Shah, an infamous Edmonton landlord, has a lengthy criminal record from cocaine trafficking to organizing a $30 million fraud scheme. He is currently in custody on charges of conspiracy and aggravated assault for allegedly paying people to attack a man.

Local residents have also accused Shah of being an absentee landlord and ignoring complaints against tenants in his buildings.

AHS ordered Shah to vacate one of the buildings in 2015 after an inspection found sewer backup in the basement, water damage and a shower nozzle held together with tape.

Mustafa Aral said his house backs onto the site of a proposed 50-unit apartment building. (Jordan Omstead/CBC)

Cai said she was aware of the previous concerns with the properties. She said she did not know Shah or have any connections to him.

Mustafa Aral, whose house backs onto the proposed site, said he’s shared security footage taken from around his home to police in relation to armed robbery and drug trafficking incidents.

“I’m actually very excited that something new is happening in my neighbourhood, and finally we’re done with those problem houses,” he said.

The property owner displayed renderings of the proposed apartment building at a public consultation meeting on Thursday at the Parkdale-Cromdale Community League. (Jordan Omstead/CBC)

AHS ordered Cai, the new owner, to make repairs on the only property on the site with a tenant last month after an AHS inspection found the stove was broken, heater vents were missing from the attic and the kitchen cupboards had fallen into disrepair.

Aral said Cai had managed the property “terribly” and was concerned similar issues might carry over into a prospective apartment building.

Cai said she was working with the tenant to find new housing as the rezoning application moves ahead. She said tenants in the three other properties on the proposed site had been evicted.

‘Parkdale is in transition’

Jim Gendron, the chair of the neighbourhood development committee with the Cromdale-Parkdale community league, said the housing stock in the area is nearing the end of its life. He said the idea of an apartment building within walking distance of an LRT station was an excellent idea for the community.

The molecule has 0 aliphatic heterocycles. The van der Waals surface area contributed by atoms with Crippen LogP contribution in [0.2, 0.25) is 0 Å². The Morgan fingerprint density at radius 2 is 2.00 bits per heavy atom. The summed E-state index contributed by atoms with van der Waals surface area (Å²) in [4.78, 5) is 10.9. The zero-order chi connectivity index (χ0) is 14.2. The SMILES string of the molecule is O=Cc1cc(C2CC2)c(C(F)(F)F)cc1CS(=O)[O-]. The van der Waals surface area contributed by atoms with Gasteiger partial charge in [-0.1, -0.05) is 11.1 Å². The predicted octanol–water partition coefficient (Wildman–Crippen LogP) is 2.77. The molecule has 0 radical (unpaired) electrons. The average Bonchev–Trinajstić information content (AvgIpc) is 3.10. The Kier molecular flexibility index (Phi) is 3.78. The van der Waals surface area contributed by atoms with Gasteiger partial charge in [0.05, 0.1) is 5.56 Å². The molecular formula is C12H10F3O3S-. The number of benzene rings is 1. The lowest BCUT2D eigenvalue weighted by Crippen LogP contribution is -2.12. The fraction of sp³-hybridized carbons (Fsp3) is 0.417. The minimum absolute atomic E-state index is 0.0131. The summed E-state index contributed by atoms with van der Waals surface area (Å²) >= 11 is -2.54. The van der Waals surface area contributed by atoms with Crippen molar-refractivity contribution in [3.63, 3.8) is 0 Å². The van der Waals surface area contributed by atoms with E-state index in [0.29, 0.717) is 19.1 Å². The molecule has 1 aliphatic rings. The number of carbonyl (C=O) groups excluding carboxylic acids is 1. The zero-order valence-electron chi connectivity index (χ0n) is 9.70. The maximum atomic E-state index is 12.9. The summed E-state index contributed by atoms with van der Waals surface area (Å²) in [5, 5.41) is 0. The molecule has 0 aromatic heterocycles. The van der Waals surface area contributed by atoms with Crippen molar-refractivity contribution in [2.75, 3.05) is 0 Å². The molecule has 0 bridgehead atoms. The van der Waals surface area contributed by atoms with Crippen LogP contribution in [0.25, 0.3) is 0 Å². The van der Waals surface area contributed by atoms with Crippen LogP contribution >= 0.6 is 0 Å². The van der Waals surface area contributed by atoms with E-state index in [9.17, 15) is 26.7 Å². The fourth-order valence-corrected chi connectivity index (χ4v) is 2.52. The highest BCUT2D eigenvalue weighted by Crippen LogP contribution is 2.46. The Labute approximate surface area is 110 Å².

“Parkdale is in transition, Cromdale is in transition. And so far, what we’re starting to see with this kind development is positive opportunities that transition,” he said.

Jim Gendron, chair of the community league’s neighbourhood development committee, said the proposed apartment buildings were an excellent idea. (Jordan Omstead/CBC)

The developer said the price and target demographic of the proposed apartment building hasn’t been decided, but it would be market housing.

“There’s no way to bring people into the community with vacant lots and boarded up houses. We’re creating the opportunity for new people to come to the community and build on a mature neighbourhood,” said Stark, the planner with the consulting company.

The rezoning application still needs to go before council. Cai said she is hoping the application will get approved by June and construction can start in the fall, or next spring by the latest.



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Navy deep-sixed Conservative plan to name naval vessels after War of 1812 battles